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Signal transduction in inflammation: from gene to organism

Research project P6/18 (Research action P6)

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Inflammation is a physiological process that normally leads to recovery from injury by healing. However, if targeted destruction and assisted repair are not properly phased, inflammation can lead to persistent tissue damage by activated leukocytes, including reorganization of the extracellular matrix. Cytokines produced by the activated leukocytes trigger signal transduction cascades and positive feedback loops which will further lead to chronic/persistent effects. This chain of events is observed in several pathologies that are considered as acute or chronic 'inflammatory' diseases where one or several signal(s) or checkpoints in the control of the inflammatory process are deregulated. Importantly, an emerging link between chronic inflammation and cancer is being established and some cancers can also be considered as chronic inflammatory diseases. Mediators released by different cell types (neutrophils, macrophages, mast cells,...) control the proper phasing of the inflammation process by steering gene transcription in target cells. The transcription factor NF-B has a central role in controlling these events.

The first scientific objective of our research proposal will be the understanding of the signal transduction intermediates involved in the control of NF-B activation. Two main signalling pathways controlling NF-B activation are known: (i) the classical pathway which is activated upon recognition of microbes and pro-inflammatory cytokines, including the Tumour Necrosis Factor (TNF) and (ii) the alternative pathway which is triggered by some ligands from the TNF family such as BAFF, LT, CD40L,….. The first part of the project will be focused on a better understanding of the intermediates involved in these signalling pathways and on their regulation coming from interactions between activating and inhibiting signalling molecules and receptors. We will also characterize NF-B-dependent cellular promoters (IL-6) activated by pro-inflammatory cytokines and the role of chromatin structure (nucleosome remodelling, histone post-translational modifications) in their transcriptional regulation. Among the NF-B target genes, we will mainly pay attention to intracellular targets (e.g. cytoskeletal proteins, protein kinases and phosphatases) and extracellular marker molecules (e.g. matrix metalloproteinases). The activation of the NALP1 and NALP2/3 inflammasomes and the subsequent caspase 1-mediated processing and secretion of the pro-inflammatory cytokines IL-1 and IL-18 will also be investigated in various inflammatory cells, especially in neutrophils and macrophages. More recently, it has been demonstrated that the stressosome complex, containing PIDD, RAIDD, caspase-2, caspase-8, TRAF2, NEMO and Hsp90 also mediates NF-B activation after exposure to several forms of stress such as DNA damage. The role of caspases in this complex will be examined.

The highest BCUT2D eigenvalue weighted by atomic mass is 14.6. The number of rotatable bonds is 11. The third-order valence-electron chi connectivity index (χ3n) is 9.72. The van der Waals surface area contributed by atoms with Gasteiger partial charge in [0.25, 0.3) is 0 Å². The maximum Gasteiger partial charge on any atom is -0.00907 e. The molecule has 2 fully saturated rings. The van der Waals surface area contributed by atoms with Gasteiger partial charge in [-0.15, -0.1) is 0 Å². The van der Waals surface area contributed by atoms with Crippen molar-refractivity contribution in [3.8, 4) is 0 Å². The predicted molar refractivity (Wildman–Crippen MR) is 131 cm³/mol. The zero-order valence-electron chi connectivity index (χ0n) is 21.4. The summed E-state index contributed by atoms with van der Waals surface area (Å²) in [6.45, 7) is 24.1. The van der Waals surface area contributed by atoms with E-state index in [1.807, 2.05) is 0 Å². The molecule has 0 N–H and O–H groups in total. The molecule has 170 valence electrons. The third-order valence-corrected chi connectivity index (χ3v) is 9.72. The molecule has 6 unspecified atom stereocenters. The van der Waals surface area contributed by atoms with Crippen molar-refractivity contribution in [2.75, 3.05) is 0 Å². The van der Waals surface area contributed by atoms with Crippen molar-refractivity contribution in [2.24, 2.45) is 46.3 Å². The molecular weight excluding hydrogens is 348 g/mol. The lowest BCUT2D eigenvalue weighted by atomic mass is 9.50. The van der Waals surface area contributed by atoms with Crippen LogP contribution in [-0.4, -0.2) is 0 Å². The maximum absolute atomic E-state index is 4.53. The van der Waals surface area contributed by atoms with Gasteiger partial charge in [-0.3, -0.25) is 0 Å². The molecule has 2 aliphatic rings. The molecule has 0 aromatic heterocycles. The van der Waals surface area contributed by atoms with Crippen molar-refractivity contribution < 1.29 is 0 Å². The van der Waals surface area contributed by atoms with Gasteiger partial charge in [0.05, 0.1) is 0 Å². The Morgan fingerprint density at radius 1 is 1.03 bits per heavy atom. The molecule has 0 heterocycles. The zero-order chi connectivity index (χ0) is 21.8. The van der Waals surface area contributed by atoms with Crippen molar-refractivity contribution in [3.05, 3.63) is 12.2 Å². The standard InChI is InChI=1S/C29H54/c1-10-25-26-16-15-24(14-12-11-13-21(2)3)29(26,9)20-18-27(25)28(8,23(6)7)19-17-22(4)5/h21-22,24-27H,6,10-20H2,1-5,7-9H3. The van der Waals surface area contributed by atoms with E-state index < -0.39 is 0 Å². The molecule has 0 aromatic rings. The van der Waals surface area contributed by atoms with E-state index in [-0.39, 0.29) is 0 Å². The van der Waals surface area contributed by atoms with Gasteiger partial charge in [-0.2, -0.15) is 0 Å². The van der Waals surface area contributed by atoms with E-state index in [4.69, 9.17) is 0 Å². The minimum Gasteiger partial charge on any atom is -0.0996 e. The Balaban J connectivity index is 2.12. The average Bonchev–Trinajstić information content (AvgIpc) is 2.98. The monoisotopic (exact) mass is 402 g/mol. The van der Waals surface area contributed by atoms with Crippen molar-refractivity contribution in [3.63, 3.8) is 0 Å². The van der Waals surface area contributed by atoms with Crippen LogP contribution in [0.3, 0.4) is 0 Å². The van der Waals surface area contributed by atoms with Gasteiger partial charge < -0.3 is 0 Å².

Inflammatory mediators lead not only to gene regulation but in some cases also to cell death. The second objective will focus on signal transduction leading to cell death. The molecular features underlying apoptosis and necrosis induced by TNF and Reactive Oxygen Species (ROS) will be studied. ROS generation will be triggered by physiologically and therapeutically relevant stimuli in order to fully understand how they can either signal to cell death, both dependent or independent on caspase signalling, or trigger the release/expression of pro-inflammatory, chemotactic, and angiogenic mediators (eicosanoids, VEGF, MMPs,…). Particular emphasis will be placed on unravelling the functional role of caspase- (caspase-1, -2, -7) and protein kinase-driven (RIP1 kinase,..) pathways in the control of cell death (apoptosis, necrosis, autophagic cell death).

Starting from the complex and multi-factorial setting of inflammatory diseases in the living organism, the molecular processes involved in the onset of inflammation and/or its further pathological progression will be studied in animal models. Hereto, a dual approach will be followed. An in-depth analysis of regulatory checkpoints in specific experimental models will go hand in hand with their transposition to the molecular level in order to identify the underlying signalling pathways, and inversely a selected group of genes and molecules will be validated in the organism for their causal/regulatory function. Experimental models representing different types of inflammatory disorders and of relevance for human disease will be applied, primarily extrinsic allergic alveolitis (Th1-driven immune disorder) and experimental asthma (Th2-driven immune disorder), Pseudomonas-induced pneumonia (local infectious disorder), and sepsis- and endotoxemia-induced acute shock (systemic infectious and endotoxin-driven disorder, respectively). The information thus obtained will be instrumental for a better understanding of the function of these processes and molecules at the level of the organism.

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